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It’s no secret that telecos and cable operators are pushing to deliver smart home services alongside their other Internet of Things ventures. With offerings including connected routers, home security, and platforms that offer voice control for connected products, operators like Verizon, AT&T, and Comcast already each have a foot in the smart home’s door. But top handset vendors are also increasingly turning their attention to the smart home as they seek to mine it for one key resource: data.

Parks Associates estimated earlier this year companies will sell nearly 55 million smart home devices in 2020, and the firm said adoption of smart home devices has already spread to a quarter of U.S. broadband homes. Of course, those devices will collectively generate a massive amount of data, which can then be used to improve targeted advertising efforts. And device vendors don’t want to miss the train.

“There are a number of drivers pushing mobile integration into the smart home, but the value of end user data is prominent,” Jonathan Collins, research director at ABI Research, observed. “Any mobile player that can push to provide smart home management can leverage that data to extend their core services, as well as be the data gatekeeper for a range of partners across multiple industries.”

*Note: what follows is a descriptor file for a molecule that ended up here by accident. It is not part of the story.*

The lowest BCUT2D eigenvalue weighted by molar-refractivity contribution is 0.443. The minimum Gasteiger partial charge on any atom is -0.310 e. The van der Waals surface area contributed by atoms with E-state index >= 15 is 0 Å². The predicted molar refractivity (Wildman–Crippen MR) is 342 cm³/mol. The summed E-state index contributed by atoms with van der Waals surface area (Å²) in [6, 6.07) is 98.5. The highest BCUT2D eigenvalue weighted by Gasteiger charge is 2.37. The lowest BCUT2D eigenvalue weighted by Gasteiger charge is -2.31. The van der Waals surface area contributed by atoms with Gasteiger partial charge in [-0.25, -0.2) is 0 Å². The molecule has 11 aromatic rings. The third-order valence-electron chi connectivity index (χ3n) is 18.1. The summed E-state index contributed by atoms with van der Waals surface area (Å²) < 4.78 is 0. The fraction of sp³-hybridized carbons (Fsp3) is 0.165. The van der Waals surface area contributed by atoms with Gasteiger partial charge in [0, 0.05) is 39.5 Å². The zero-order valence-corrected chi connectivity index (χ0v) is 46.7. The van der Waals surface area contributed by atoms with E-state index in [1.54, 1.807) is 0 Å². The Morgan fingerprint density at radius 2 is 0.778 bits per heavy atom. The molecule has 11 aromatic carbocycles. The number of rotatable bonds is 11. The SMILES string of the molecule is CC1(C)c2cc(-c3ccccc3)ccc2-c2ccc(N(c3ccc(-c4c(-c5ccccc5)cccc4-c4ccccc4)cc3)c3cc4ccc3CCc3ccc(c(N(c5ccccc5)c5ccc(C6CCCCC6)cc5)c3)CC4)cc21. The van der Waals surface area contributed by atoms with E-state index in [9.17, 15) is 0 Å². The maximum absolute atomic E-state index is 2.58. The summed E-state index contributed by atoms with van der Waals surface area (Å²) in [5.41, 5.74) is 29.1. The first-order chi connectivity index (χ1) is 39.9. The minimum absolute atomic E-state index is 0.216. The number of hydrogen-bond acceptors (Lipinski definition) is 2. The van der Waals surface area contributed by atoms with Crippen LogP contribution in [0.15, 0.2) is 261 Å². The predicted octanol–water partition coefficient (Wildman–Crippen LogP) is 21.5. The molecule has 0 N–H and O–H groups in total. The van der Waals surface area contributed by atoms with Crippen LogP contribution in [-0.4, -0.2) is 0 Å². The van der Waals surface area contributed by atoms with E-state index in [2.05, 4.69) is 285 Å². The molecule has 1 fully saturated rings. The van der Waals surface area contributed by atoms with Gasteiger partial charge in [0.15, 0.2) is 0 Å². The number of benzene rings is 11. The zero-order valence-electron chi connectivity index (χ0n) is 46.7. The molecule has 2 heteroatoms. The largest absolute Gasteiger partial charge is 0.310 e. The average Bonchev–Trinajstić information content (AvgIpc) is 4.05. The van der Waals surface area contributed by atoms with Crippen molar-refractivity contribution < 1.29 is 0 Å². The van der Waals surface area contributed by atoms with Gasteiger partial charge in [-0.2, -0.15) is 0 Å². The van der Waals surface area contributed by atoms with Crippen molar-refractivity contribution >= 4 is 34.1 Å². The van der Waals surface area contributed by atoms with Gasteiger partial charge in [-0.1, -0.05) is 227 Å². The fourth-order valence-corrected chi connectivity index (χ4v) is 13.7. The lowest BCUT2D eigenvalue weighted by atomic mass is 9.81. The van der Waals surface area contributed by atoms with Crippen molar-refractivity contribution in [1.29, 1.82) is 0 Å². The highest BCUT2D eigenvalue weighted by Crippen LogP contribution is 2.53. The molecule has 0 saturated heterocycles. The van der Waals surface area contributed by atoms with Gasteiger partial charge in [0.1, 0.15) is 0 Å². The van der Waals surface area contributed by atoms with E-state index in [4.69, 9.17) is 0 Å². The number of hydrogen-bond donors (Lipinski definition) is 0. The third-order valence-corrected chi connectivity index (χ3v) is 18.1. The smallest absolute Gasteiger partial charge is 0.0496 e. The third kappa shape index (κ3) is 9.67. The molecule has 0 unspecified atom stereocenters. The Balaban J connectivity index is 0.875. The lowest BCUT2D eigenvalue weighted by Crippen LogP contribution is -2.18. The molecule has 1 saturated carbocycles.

According to ABI, key smartphone vendors like Apple and Google are already at work pushing integration of the smart home and mobile experiences, as seen with the former’s HomeKit offering. Samsung is also looking to make mobile a key part of the connected home experience. The launch of Samsung S8 handset earlier this year, for instance, also marked the debut of Samsung Connect – a new feature that allows users to tap into all of their smart home devices from their phone.

With handsets playing such an integral role in users’ lives, ABI hinted that operators who play the nicest with major vendors will reap the most benefit in the smart home market.

“Telcos, cable companies, utilities, security providers, and retailers are already working to expand their smart home footprints. How they compete or align with the mobile industry over the next five years will determine which players reap the greatest benefit from widespread smart home adoption,” Collins concluded.

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